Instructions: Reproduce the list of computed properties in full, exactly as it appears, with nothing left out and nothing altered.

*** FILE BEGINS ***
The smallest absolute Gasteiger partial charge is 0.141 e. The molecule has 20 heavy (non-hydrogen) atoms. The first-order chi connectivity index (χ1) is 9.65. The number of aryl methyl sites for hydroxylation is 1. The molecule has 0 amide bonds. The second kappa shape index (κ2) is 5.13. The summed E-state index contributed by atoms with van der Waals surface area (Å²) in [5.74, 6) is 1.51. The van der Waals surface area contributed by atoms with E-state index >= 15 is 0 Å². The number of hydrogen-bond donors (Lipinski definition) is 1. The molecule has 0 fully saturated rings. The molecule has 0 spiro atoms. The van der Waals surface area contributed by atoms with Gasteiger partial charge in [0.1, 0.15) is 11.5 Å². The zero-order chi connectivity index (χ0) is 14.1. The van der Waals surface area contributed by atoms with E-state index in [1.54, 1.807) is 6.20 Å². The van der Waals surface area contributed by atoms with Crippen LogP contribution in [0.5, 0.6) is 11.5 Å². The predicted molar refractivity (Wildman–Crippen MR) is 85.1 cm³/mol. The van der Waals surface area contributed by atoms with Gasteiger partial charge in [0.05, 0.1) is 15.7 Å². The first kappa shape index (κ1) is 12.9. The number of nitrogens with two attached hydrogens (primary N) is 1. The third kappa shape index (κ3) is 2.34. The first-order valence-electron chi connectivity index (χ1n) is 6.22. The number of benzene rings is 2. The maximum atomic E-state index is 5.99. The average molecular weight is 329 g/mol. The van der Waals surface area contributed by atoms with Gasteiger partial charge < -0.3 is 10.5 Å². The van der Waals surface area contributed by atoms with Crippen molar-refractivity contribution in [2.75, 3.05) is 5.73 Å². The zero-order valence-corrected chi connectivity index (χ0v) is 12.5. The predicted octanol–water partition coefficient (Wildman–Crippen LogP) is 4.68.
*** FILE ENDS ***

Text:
The smallest absolute Gasteiger partial charge is 0.141 e. The molecule has 20 heavy (non-hydrogen) atoms. The first-order chi connectivity index (χ1) is 9.65. The number of aryl methyl sites for hydroxylation is 1. The molecule has 0 amide bonds. The second kappa shape index (κ2) is 5.13. The summed E-state index contributed by atoms with van der Waals surface area (Å²) in [5.74, 6) is 1.51. The van der Waals surface area contributed by atoms with E-state index >= 15 is 0 Å². The number of hydrogen-bond donors (Lipinski definition) is 1. The molecule has 0 fully saturated rings. The molecule has 0 spiro atoms. The van der Waals surface area contributed by atoms with Gasteiger partial charge in [0.1, 0.15) is 11.5 Å². The zero-order chi connectivity index (χ0) is 14.1. The van der Waals surface area contributed by atoms with E-state index in [1.54, 1.807) is 6.20 Å². The van der Waals surface area contributed by atoms with Crippen LogP contribution in [0.5, 0.6) is 11.5 Å². The predicted molar refractivity (Wildman–Crippen MR) is 85.1 cm³/mol. The van der Waals surface area contributed by atoms with Gasteiger partial charge in [0.05, 0.1) is 15.7 Å². The first kappa shape index (κ1) is 12.9. The number of nitrogens with two attached hydrogens (primary N) is 1. The third kappa shape index (κ3) is 2.34. The first-order valence-electron chi connectivity index (χ1n) is 6.22. The number of benzene rings is 2. The maximum atomic E-state index is 5.99. The average molecular weight is 329 g/mol. The van der Waals surface area contributed by atoms with Gasteiger partial charge < -0.3 is 10.5 Å². The van der Waals surface area contributed by atoms with Crippen molar-refractivity contribution in [2.75, 3.05) is 5.73 Å². The zero-order valence-corrected chi connectivity index (χ0v) is 12.5. The predicted octanol–water partition coefficient (Wildman–Crippen LogP) is 4.68.